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Switching terminals to Kitty

April 15, 2020

sunrise Photo by Jasper Boer on Unsplash


Knowing your way around the terminal can make you much more productive as a programmer. As well as using essential tools for development such as Git and NPM/Yarn, there are many more commands that can speed up your workflow, especially when you can start making scripts to automate frequent or time-consuming tasks. This year I decided to make a concious effort to get more proficient at using the command line, which means I’ve been spending a lot more time in my terminal.

I took a look around in the wild for different terminals that I would be able to customise to my liking. Mainly I wanted to have a nice looking color theme and fonts, especially for programming.

I first stumbled across a terminal called Alacritty which I thought was cool since it’s a GPU-accelerated terminal editor. It touts that it’s the fastest terminal emulator in existence.

I used Alacritty for a few months, and while it sacrifices a lot of features that other terminals have, when combined with something like Tmux, you still get nice window/tab management to run multiple terminals at the same time. The thing that got me though was that I couldn’t get italic fonts to render properly, and I really wanted to use a font style like Wes Bos, especially since all my programming is done in the terminal now too.

Kitty Terminal

I then found another GPU based terminal emulator called Kitty. It has a lot more modern features like OpenType ligatures, which look awesome in programming languages like JavaScript. A common programming font that uses ligatures is Fira Code

Font Ligatures What font ligatures look like in Fira Code

And also supports tiling multiple terminal windows side by side in different layouts without needing to use Tmux.


Getting started with Kitty was pretty easy if you’re using Ubuntu, just follow these steps: (If you’re not on Ubuntu, Kitty is cross-platform too so you should be able to find the equivalent installation method for your operating system online.)

  1. Open your current terminal app and type the the following command to download the installer
curl -L | sh /dev/stdin

This will install the latest version of Kitty into the ~/.local/ location.

Now, to integrate with your desktop, so the app shows up in your list of apps do following:

  1. ln -s ~/.local/ ~/.local/bin/

  2. cp ~/.local/ ~/.local/share/applications

  3. ~/.local/share/applications/kitty.desktop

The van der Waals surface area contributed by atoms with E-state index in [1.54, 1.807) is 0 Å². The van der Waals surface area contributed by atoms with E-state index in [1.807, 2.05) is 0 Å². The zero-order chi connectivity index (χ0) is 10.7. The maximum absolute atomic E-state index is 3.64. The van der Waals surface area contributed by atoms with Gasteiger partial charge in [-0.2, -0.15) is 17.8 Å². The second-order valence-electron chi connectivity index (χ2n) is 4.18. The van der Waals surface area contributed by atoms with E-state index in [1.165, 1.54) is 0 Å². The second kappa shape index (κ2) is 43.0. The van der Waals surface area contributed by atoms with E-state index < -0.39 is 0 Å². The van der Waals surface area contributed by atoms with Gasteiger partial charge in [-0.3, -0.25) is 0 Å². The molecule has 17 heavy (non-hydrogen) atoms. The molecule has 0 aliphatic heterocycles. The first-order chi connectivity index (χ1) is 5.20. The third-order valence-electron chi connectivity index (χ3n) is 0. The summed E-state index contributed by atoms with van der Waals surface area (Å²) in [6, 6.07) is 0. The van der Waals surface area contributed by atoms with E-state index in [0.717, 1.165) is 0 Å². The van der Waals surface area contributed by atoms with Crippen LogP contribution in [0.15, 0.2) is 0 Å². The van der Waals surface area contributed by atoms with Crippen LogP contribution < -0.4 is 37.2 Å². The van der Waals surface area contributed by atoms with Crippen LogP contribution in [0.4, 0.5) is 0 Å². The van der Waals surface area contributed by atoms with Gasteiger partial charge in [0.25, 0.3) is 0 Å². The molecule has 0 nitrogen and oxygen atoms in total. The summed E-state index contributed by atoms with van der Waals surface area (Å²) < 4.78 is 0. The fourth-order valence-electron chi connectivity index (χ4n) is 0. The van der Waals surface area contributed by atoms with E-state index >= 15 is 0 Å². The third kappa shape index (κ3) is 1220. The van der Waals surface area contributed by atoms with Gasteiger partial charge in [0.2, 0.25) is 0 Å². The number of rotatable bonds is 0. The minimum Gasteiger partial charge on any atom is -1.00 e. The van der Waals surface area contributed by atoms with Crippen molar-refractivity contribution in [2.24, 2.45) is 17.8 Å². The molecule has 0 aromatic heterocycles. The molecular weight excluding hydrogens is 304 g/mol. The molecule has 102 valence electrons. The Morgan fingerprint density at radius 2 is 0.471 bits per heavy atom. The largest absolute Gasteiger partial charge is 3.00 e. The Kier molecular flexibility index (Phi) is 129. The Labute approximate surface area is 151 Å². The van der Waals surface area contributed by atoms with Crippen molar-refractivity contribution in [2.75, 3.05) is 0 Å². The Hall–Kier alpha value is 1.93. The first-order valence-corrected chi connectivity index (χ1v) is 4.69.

Done. You should now see kitty in your apps.


One thing that was real important for me was installing a nice font that would be nice to look at all day while I was programming.

Kitty makes it really easy to customize your font, and the font management is super powerful. You can select individual fonts for regular, bold, italic and bold italic. Simply create a new file in ~/.config/kitty/kitty.conf and add the following lines along with any font you like. You can see a list of all your installed fonts by opening Font Manager.

font_family      Operator Mono Book
bold_font        Operator Mono Medium
italic_font      Operator Mono Book Italic
bold_italic_font Operator Mono Medium Italic

Operator Mono is a nice looking font, it’s the one Wes Bos uses - but he paid $200 for it and I wasn’t about to fork out that much money for a font. I found a font called Victor Mono that looks somewhat similar with the semi-connected cursive italics, and programming symbol ligatures (which Kitty supports).

Victor Mono font example An example of Victor Mono font

You can get it by following these steps:

1. [Download]( the font
2. Unpack the ZIP
3. Install the font by adding into the Font Manager application
4. Update your Kitty `kitty.config` file

My current kitty.config file looks like this:

font_family		Victor Mono Light
bold_font		Victor Mono Bold
italic_font		Victor Mono Italic
bold_italic_font	Victor Mono Bold Italic
adjust_column_width	120%


While writing this blog post I honestly wondered why I even switched terminals, was it just so I could pretend I was cool with a fancy new terminal? The terminal that ships with Ubuntu is pretty great too, but I think even just having support for ligatures and window management features makes it worth while for me.

I’ve only been using Kitty for a few days but it’s working out pretty great so far!

Happy Coding!

Hi, I'm Matthew Burfield. I like writing about cool development stuff.